An Interview With : Hannes Grossmann (Alkaloid)
23rd July 2015, 16:00
Posted by Tristan

A household name in the Death Metal drumming arena, Hannes Grossmann has been a part of numerous different bands in the genre. From the beginnings of Necrophagist from the stint in Obscura, whilst along the way performing with Blotted Science, consisting of Cannibal Corpse bassist Alex Webster and guitar wizard Ron Jarzombek. With a whole host of different bands in the man’s pocket one particular band are potentially the most interesting the man has put together thus far. Made up of Aborted, Obscura, Noneuclid and Dark Fortress members we present to you Alkaloid.  Speaking out about the decision to leave Obscura, the bands new album and some of the drummer’s own inspirations we sat down for a long and thorough chat.

As you have left Obscura now, was one of the reasons that you left because you didn’t have the kind of creative space that you now have with Alkaloid?

Well, let’s put it this way, the band [Obscura] exists for a longer time now. It was another drummer, they made like an album Retribution and then was Obscura. All the people in the band left, and he was on his own and wanted to go on with the name Obscura. I said I can imagine joining the band, since I joined, the bass player joined and Chris joined. We did the line up together because I talked to those people and they said “yeah, I see a lot of potential for what we could do.” And they were like, yeah ok, lets try this . I was on the albums Cosmogenesis and Omnivium and if you hear Retribution compared to those other albums they have nothing to do with each other.

It’s a completely new band. Actually we could have put another name on it. Why didn’t we? It’s hard to pick a name and its a good name. That was pretty much a restart for the band. That’s when we got a record deal, touring and chang our songwriting completely and that made a lot of impact for artistic freedom on those albums. I cannot complain at all. Like in, I think Cosmogenesis I made a lot of arrangements and I wrote many things. I think that on Omnivium it was 60% of shaping music. An original idea that somehow had come from my writing. I did like eight out of nine arrangements of the songs on those albums. In terms of arrangement I mean, taking ideas and forming songs out of it. Getting single riffs and sitting down to make transitions. Like the opener of Omnivium “Septuagint” is a very prominent example. I just got a couple of riffs by Chris. He said I’ve got a couple of riffs but it’s not a song yet, maybe you can do something with it and I had like two random riffs from Steffen.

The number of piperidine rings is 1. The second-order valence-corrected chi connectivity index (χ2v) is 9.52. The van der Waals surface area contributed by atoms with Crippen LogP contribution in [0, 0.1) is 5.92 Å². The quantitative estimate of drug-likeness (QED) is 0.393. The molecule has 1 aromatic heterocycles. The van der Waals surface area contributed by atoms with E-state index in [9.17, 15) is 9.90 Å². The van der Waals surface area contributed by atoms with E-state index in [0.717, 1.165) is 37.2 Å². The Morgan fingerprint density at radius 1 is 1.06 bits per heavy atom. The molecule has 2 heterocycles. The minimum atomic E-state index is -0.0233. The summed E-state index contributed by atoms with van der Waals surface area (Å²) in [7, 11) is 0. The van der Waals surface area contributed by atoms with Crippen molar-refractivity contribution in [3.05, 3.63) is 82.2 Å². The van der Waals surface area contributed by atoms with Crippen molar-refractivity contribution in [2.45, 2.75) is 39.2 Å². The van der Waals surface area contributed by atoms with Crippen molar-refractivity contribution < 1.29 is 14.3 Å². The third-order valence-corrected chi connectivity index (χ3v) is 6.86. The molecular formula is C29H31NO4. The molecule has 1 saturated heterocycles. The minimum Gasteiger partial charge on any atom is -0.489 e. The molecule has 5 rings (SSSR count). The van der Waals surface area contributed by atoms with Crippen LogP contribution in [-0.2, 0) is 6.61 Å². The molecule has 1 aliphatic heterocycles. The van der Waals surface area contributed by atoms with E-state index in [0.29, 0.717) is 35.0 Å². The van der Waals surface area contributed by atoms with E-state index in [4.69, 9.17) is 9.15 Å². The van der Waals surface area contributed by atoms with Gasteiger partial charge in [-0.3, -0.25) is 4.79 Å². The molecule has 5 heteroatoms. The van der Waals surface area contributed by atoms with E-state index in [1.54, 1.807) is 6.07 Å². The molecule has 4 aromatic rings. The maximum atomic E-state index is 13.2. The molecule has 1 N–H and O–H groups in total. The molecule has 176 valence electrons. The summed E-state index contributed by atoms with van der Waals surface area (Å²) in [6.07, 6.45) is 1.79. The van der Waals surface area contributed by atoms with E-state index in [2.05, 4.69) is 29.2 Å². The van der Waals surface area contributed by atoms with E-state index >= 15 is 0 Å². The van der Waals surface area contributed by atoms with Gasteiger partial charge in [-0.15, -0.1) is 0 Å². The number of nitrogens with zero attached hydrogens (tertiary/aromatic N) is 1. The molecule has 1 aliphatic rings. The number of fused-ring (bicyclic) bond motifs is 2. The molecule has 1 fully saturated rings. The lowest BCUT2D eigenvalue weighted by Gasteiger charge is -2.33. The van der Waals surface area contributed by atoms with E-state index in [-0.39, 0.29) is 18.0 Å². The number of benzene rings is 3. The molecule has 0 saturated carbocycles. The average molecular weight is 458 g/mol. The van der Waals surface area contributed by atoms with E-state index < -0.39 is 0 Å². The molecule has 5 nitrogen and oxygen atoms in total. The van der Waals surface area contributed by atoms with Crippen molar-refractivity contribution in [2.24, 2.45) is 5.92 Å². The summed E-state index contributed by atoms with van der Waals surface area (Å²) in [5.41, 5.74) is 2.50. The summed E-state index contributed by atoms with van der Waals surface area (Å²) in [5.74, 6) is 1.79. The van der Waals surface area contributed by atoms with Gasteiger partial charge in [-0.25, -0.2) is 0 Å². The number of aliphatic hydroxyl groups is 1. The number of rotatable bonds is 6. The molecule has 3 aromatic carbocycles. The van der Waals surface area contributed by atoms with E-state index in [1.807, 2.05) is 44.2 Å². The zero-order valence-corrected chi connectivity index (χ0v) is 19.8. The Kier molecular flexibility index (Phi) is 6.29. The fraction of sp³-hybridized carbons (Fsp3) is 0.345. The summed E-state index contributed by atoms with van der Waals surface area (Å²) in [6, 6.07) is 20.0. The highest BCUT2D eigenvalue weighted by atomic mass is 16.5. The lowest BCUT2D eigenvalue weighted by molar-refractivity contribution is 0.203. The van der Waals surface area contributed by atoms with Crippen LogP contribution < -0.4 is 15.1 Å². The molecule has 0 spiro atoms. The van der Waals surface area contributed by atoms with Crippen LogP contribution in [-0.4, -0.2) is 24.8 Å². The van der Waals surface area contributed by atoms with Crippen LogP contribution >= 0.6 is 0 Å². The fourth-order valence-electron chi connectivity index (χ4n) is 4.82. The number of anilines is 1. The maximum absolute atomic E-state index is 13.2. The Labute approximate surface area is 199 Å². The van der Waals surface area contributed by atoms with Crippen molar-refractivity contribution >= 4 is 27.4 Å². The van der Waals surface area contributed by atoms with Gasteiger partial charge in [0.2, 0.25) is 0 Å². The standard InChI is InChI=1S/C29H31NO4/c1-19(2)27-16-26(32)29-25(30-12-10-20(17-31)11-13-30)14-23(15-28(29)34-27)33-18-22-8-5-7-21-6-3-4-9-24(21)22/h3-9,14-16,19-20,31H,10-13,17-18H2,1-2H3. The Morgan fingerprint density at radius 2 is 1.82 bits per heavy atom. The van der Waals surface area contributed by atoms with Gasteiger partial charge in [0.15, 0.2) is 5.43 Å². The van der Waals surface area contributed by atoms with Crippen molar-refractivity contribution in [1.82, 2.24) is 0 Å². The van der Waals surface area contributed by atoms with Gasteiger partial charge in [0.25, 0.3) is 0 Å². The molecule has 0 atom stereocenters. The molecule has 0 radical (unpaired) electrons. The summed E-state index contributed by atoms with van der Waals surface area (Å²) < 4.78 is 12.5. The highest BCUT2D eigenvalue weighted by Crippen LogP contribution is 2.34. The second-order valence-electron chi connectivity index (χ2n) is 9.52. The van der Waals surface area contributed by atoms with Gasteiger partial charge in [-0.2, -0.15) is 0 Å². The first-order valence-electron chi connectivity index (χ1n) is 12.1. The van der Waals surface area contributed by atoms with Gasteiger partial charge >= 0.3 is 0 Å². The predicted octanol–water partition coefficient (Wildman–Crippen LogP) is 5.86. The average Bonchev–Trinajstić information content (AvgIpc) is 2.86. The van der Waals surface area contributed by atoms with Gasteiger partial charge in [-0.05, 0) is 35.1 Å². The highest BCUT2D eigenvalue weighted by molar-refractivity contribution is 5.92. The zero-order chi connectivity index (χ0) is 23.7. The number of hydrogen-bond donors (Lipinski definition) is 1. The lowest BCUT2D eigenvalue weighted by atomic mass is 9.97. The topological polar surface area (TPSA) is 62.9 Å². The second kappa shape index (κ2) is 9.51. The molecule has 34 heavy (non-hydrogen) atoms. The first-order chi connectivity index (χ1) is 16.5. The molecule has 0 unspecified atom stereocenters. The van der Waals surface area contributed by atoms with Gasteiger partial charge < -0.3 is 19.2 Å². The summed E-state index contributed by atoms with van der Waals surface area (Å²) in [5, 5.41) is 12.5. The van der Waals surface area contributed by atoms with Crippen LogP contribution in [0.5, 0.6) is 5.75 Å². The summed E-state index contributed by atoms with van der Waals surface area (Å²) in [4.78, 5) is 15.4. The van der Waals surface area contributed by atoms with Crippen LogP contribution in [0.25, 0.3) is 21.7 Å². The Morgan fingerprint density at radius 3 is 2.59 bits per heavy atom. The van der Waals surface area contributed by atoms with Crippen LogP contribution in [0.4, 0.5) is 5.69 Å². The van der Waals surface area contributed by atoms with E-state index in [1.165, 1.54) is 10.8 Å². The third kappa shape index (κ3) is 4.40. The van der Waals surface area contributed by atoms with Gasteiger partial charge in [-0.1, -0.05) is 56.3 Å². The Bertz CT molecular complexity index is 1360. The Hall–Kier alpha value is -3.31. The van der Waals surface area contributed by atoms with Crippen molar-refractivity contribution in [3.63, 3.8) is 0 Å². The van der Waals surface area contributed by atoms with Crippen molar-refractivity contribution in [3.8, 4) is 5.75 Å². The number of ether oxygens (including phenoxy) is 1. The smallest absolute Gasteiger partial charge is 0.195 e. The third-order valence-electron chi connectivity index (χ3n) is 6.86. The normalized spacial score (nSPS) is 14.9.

I thought ok, well at least they are in the same tempo but they are in a different key. How can I put those together? I put in some of my own ideas and changed some of their ideas and then I wrote the intro theme, the acoustic guitar. Basically “Battery” from Metallica on Death Metal would really work well haha! It’s a close arrangement, I thought that this particular song could work like this and it could be a lot more epic. So you can say that three people wrote on the song and contributed and I was sitting there and putting the parts together. That’s how most of the songs came together. Steffen is the only founding member from the start. If you saw the start from 2007 when we all joined it actually became less of an underground band not playing youth centre’s. You could say that the band started in 2007, they did some touring of course but it was all very average stuff, I have to say. I can’t complain, but Steffen didn’t like that. I said no problem, if you feel that you don’t have enough input on the music. It took over a year to understand what was going on, to understand why he was in a bad mood ad why doesn’t he support our decisions and all of that.

Well that’s easy to change, just sit down and write stuff as much as you can. Very easy to solve and I don’t write as much stuff anymore. Which is less work for me, at that point when I found out that that was a problem. I just had written a lot of stuff, you know doing the band a favour and I thought that some of those ideas any way work with a different tuning on the guitar. Some of the stuff we would need additional guitar and so on… But if this is a problem in the band, then I could just make a solo record and that’s what I did! Obscura songs on my solo album The Radial Covenant. It was an album without any compromises. It’s a lot of work but its also very fun to do. Then I thought that we could start all over again…

This is just one answer from our incredibly insightful chat with Hannes, speaking of Alkaloid and the band’s brand new record The Malkuth Grimoire, the drummer enlightened us as to how the process was in the song writing of the debut album. Along with potential tours that might be happening sooner than you think and of course the overall themes that the album holds. At just under an hour our in depth interview with Hannes answers some questions fans of Obscura might have had and I would hope brings to the fore the man’s fantastic new band Alkaloid and the truly monolithic The Malkuth Grimoire.

Listen to the full in depth interview below, apologies for the slightly bitty sound quality. The perils of Skype!

Alkaloid’s brand new album The Malkuth Grimoire is out now and you won’t regret picking it up!